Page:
The four profiles between the Siberian shelf/Laptev Sea and the North Pole (79 - 90°N) were sampled during the TransArc ARK XXVI/3 cruise in summer 2011 on the Research Vessel Polarstern and consist of 81 unfiltered acidified (HCl double-distilled, 0.4 %, v:v) samples. Acidification rapidly converts dimethylmercury (DMHg) into monomethylmercury (MMHg), and we thus measured methylmercury (MeHg) as the sum of MMHg and DMHg.
For this study, we applied one of the best known reference methods, isotope dilution (ID), to a high sensitivity coupled gas chromatography - sector field ICP-MS (GC-SF-ICP-MS) method at the GET laboratory. MeHg and inorganic Hg species were extracted after derivatization, following previously published protocols, that we further improved for ultra-trace levels. Briefly, enriched spikes of 199iHg and 201MeHg (ISC Science, Spain) were added to a 115 mL aliquot of the sea water samples, targeting optimal ratios of 8.46 for 199iHgspike/202iHgsample and 4.25 for 201MeHgspike/202MeHgsample. The optimum spike to natural Hg isotope ratios was determined using the uncertainty magnification factor formula. After 24h of equilibration, pH was adjusted to 3.9 with NH3 (ULTREX® II Ultrapure Reagent, J.T. Baker, USA) and a buffer solution made up with acetic acid (glacial, ULTREX® II Ultrapure Reagent, J.T. Baker, USA) / sodium acetate (J.T. Baker, USA). A solution of 1 % (v:v) sodium tetra propyl borate (Merseburger Spezialchemikalien, Germany) was made up freshly, under cold conditions and avoiding contact with atmospheric oxygen. 1 mL of this solution was then added together with 200 µL hexane (Sigma Aldrich, USA). The glass bottles were hermetically sealed with Teflon-lined caps and vigorously shaken for 15 minutes. The organic phase was recovered and injected in the GC (Thermo Trace Ultra). The coupling to the high resolution ICP-MS (Thermo Element XR) and application of ultra-trace clean techniques allowed reaching detection limits as low as 0.001 pM. tHg was measured independently following the USEPA 1631 method at the GET laboratory. Potassium bromide (Sigma Aldrich, USA) and Potassium Bromate (Sigma Aldrich, USA) were heated for 4 h at 250°C to remove Hg traces before making up BrCl solution with freshly double-distilled HCl. We used a custom made semi-automatic single gold trap setup coupled to an cold vapor atomic fluorescence spectrometry (Brooks Rand Model III, USA), modified with mirrored quartz cuvette (Hellma Optics, Germany ) to achieve a detection limit of 0.025pM.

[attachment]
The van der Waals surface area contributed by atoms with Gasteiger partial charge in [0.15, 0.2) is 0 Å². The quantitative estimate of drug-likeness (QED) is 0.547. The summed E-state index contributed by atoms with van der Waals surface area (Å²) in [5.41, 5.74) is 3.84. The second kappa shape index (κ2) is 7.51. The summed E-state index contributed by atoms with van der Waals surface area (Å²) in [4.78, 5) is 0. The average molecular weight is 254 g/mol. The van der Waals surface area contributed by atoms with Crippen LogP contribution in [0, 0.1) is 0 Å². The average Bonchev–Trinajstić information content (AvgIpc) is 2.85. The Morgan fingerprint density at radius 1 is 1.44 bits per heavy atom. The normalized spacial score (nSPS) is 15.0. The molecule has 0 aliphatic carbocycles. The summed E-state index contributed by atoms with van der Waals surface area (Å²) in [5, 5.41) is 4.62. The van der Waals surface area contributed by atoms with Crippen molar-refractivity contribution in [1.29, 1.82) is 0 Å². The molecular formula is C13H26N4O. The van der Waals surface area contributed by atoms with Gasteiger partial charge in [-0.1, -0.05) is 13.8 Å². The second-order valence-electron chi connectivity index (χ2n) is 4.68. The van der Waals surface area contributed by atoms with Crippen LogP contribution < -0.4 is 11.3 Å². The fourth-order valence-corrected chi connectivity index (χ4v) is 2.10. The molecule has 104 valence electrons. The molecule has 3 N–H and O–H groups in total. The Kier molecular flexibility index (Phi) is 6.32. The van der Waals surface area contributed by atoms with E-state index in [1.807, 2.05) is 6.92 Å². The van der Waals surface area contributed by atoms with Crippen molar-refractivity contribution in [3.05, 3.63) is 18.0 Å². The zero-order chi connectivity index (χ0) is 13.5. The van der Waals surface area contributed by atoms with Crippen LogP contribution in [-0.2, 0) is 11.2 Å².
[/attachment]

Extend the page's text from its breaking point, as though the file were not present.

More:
|#||Name||Short Name||Unit||Principal Investigator||Method||Comment|
|2||Date/Time of event||Date/Time|
|3||Latitude of event||Latitude|
|4||Longitude of event||Longitude|
|5||Elevation of event||Elevation||m|
|6||DEPTH, water||Depth water||m||Geocode|
|7||Pressure, water||Press||dbar||Heimbürger, Lars-Eric|
|8||Methylmercury||MeHg||pmol/l||Heimbürger, Lars-Eric||see comment||Dimethylmercury (DMHg) plus Monomethylmercury (MMHg)|
|9||Mercury||Hg||pmol/l||Heimbürger, Lars-Eric||see comment||total|
|10||Bottle number||Bottle||Heimbürger, Lars-Eric|
334 data points